Expert Point of View: Paul Mitchell, MD


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“The KEYNOTE-010 updated survival is looking even more impressive with the benefit of pembrolizumab (Keytruda) over docetaxel. Survival at 2 years with pembrolizumab is more than double that with chemotherapy,” commented invited discussant, Paul Mitchell, MD, Associate Professor at the Olivia Newton-John Cancer and Wellness Centre in Melbourne, Australia.

“Responding patients do not relapse early on planned cessation of pembrolizumab, although to date, the patient numbers are small, and the follow-up is short,” he cautioned.

A Few Questions

This trial and others still need to address a few questions about immune checkpoint inhibitor therapy going forward, according to Dr. Mitchell.


What we really need to know is whether a brief course of PD-1 or PD-L1 inhibition is sufficient.
— Paul Mitchell, MD

The first question is how much therapy is enough? “Most of these studies have either treated to disease progression or, in the case of pembrolizumab studies, to 2 years. What we really need to know is whether a brief course of a programmed cell death protein 1 (PD-1) or programmed cell death ligand 1 (PD-L1) inhibition is sufficient?” he elaborated. “That may avoid patient inconvenience, potentially avoid excess toxicity in patients, and would save considerable expense. This would require at least one major randomized trial to ask this question.”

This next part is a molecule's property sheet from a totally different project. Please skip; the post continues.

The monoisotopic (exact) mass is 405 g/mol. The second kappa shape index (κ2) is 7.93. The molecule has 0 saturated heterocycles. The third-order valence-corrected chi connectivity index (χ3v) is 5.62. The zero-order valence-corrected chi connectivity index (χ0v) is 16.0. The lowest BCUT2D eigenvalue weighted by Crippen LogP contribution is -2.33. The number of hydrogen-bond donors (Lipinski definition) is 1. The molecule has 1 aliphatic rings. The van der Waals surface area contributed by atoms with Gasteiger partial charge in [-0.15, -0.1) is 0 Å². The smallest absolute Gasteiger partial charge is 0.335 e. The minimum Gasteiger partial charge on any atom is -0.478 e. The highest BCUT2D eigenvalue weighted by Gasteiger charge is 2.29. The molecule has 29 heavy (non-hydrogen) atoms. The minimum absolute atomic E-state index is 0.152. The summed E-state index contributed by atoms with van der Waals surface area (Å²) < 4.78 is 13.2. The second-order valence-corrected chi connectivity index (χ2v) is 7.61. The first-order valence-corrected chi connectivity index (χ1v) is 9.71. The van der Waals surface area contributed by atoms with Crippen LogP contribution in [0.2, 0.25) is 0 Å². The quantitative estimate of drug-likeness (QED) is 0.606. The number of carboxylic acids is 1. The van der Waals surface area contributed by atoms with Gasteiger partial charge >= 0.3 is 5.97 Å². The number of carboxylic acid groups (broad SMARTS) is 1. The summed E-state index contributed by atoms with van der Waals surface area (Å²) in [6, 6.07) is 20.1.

A second key question is whether retreatment with these agents is effective in patients with lung cancer who have had a response in the past. In the melanoma population, for example, research has established that retreatment with the immune checkpoint inhibitor ipilimumab (Yervoy) achieves a response rate of 23% and a disease control rate of 48%.1

“We need to focus on this question in terms of how best we can use these agents,” Dr. Mitchell proposed. “There are patients who go off of treatment for various reasons, and it might be for toxicity or it might be for financial reasons. It is important that we know what the possibility of a re-response is if they have an interval from treatment.” ■

Disclosure: Paul Mitchell, MD, is on the advisory boards of Bristol-Myers Squibb, Merck (MSD), AstraZeneca, Roche, and Celgene; has received travel grants from Bristol-Myers Squibb and Roche; and honoraria from Roche.

Reference

1. Lebbé C, Weber JS, Maio M, et al: Survival follow-up and ipilimumab retreatment of patients with advanced melanoma who received ipilimumab in prior phase II studies. Ann Oncol 25:2277-2284, 2014.


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